Professor Asim Roy’s project will use machine learning to personalize remote patient monitoring systems.

“We will be using machine learning to create individual patient profiles using sensor data from remote patient monitoring devices including wearable jackets,” Roy said. “As far as we know, this kind of work has not been done before. This would be a major step towards personalization of medicine in a different way.”

Assistant Professor Meghan Vidt will focus on the clinical assessment of rotator cuff tears in older adults.

“I am looking forward to working closely with my collaborators, Dr. Bryan Ganter and the Department of Physical Medicine and Rehabilitation at Mayo Clinic, on a research project that has the potential to make an impact on patients with musculoskeletal injury,” Vidt said. “This fellowship is an important first step in developing a strong and fruitful collaboration, and I am looking forward to this opportunity.”

In the fall, an event will be held to share findings and discuss future plans. 

FURI Symposium showcases ASU undergraduate researchers


April 19, 2017

One thing that people think of when they think about a university is research. Research is integral to the campus community at colleges, but is often thought of as being done by faculty members and their graduate students. The Fulton Undergraduate Research Initiative, better known as FURI, is helping to add undergraduate students to that mental picture.

FURI provides undergraduate students in the Ira A. Fulton Schools of Engineering at Arizona State University the unique opportunity to get hands-on experience with a research project under the mentorship under a faculty mentor for one to two semesters. Photo of female student talking with a man in front of a poster with a caption of "Sharing your research and ideas at the FURI Symposium are part of the experience for undergraduate researchers like Emily Ford (right). Photographer: Jessica Hochreiter/ASU Sharing research and ideas at the FURI Symposium are part of the experience for undergraduate researchers like Emily Ford (right). Photographer: Jessica Hochreiter/ASU. Download Full Image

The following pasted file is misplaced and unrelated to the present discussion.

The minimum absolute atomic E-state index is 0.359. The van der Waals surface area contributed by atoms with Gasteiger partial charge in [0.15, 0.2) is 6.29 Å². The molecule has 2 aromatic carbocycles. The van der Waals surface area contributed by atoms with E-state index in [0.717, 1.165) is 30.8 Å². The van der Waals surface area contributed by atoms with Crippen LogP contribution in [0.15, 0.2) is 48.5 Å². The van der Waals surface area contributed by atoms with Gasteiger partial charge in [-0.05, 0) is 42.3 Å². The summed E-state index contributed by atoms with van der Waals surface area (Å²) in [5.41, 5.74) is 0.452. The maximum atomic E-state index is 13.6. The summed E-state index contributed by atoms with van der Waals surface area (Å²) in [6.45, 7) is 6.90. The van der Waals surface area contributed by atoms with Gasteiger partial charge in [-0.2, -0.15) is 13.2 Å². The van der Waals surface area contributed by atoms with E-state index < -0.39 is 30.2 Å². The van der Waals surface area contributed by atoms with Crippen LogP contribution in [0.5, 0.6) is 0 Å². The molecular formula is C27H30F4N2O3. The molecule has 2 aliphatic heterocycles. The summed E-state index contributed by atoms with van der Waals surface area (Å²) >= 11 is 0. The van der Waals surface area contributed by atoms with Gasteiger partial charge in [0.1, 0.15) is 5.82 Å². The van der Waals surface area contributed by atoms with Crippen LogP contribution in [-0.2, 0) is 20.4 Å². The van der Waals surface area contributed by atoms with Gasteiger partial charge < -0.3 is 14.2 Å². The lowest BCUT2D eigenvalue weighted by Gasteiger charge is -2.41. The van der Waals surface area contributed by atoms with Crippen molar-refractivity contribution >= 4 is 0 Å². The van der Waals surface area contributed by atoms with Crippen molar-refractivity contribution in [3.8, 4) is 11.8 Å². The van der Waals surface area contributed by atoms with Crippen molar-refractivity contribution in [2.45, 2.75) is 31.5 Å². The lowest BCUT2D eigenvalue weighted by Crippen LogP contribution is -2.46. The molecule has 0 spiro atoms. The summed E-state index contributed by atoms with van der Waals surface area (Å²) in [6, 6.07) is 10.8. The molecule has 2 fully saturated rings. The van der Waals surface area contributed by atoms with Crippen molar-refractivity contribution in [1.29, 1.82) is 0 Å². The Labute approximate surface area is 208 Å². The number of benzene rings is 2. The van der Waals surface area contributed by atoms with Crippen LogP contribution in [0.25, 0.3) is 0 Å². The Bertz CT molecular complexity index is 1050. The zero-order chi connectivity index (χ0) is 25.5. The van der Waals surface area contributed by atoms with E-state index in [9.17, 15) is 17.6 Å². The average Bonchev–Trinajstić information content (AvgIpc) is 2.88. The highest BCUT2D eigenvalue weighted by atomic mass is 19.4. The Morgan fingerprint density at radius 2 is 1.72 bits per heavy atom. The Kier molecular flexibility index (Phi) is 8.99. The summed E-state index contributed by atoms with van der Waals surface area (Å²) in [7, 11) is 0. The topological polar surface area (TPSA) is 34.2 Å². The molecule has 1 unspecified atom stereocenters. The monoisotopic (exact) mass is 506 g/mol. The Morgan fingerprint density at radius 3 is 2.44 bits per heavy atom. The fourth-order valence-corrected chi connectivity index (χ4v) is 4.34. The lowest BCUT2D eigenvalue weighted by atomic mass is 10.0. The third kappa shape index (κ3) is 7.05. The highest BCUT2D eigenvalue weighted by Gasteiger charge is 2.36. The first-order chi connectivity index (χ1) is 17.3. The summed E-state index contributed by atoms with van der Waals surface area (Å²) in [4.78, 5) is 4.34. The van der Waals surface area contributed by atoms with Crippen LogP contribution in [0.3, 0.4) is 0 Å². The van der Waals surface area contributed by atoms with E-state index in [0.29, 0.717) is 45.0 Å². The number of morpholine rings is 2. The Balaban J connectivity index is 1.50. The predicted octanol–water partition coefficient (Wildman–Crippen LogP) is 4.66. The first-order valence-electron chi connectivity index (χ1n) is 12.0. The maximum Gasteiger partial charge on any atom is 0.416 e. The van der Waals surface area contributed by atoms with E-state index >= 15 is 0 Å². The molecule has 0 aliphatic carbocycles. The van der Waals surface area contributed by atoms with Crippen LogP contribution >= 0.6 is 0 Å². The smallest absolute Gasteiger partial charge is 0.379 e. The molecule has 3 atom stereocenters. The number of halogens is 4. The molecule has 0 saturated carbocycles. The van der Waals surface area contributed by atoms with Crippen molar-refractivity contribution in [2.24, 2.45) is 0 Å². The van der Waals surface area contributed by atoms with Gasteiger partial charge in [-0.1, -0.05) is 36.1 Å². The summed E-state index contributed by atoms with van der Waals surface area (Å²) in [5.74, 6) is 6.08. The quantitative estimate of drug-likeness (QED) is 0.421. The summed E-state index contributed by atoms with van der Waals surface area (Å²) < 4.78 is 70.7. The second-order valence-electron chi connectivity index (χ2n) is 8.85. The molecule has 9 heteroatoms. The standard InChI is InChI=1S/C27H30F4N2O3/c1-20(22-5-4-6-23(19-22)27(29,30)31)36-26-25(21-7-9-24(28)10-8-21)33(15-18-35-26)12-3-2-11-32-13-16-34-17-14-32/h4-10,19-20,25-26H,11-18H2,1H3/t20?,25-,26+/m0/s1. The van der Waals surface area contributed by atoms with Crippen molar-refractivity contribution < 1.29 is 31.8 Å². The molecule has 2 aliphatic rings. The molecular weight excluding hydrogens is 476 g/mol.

“In the semesters that students are a part of FURI they grow and flourish beyond their research,” said Cortney Loui, coordinator of student engagement for the Fulton Schools. “Students develop their verbal and written communication skills by writing short summaries of their research, designing a research poster and presenting their research to faculty, staff, industry, family and friends.”

“Many alumni have reported that FURI helped them better shape their career path, pursue graduate school, obtain internships and jobs, build technical and soft skills, and helped them foster meaningful relationships with faculty,” Loui said. “It’s a great opportunity for go-getters to learn more about themselves all while trying to make the world a better place.”

Cultivating the next generation of research

The prospect of becoming a researcher doesn’t always occur to undergraduate students, making programs like FURI all the more important in cultivating a new generation of researchers.

“I didn't know that research was something I wanted to pursue, and I don't think many researchers knew that before they started,” said Adam Pak, a chemical engineering student participating in FURI this semester. “What I did know is that I wanted to make a positive impact on this world by discovering something that nobody knew before.”

“Students who receive FURI grants conduct some amazing research,” Pak said. "If employers are looking for the best of the best then they should visit our symposium."

Celebrate FURIous research at the Symposium

FURI’s benefits extend beyond just the students that participate; the semi-annual FURI Symposium is a great way to get a taste for research. Attendees are able to interact with the students and learn about their research experiences. They can also meet faculty members who mentored the students and learn about current ongoing research in the Fulton Schools. The Spring 2017 FURI Symposium will take place from 1 to 3 p.m. on Friday, April 21 at the Sun Devil Fitness Center on ASU’s Tempe campus.

“By attending the FURI Symposium, you can learn about the vast array of research going on within the Fulton Schools,” Loui said.

If you attend the FURI Symposium, Loui has a few tips for you.

“Introduce yourself to others and talk with the student researchers,” Loui said. “Ask the student researchers for an introduction to their faculty mentors and take a FURI abstract book home with you so you can look over the research highlights on your own afterward.”

Conducting research as an undergraduate is a great way for students to get hands on experience in their fields and the FURI Symposium provides an excellent opportunity for students, faculty, staff, parents and members of the community to meet and actively engage with those students while learning about their research.

Erik Wirtanen

Web content comm administrator, Ira A. Fulton Schools of Engineering

480-727-1957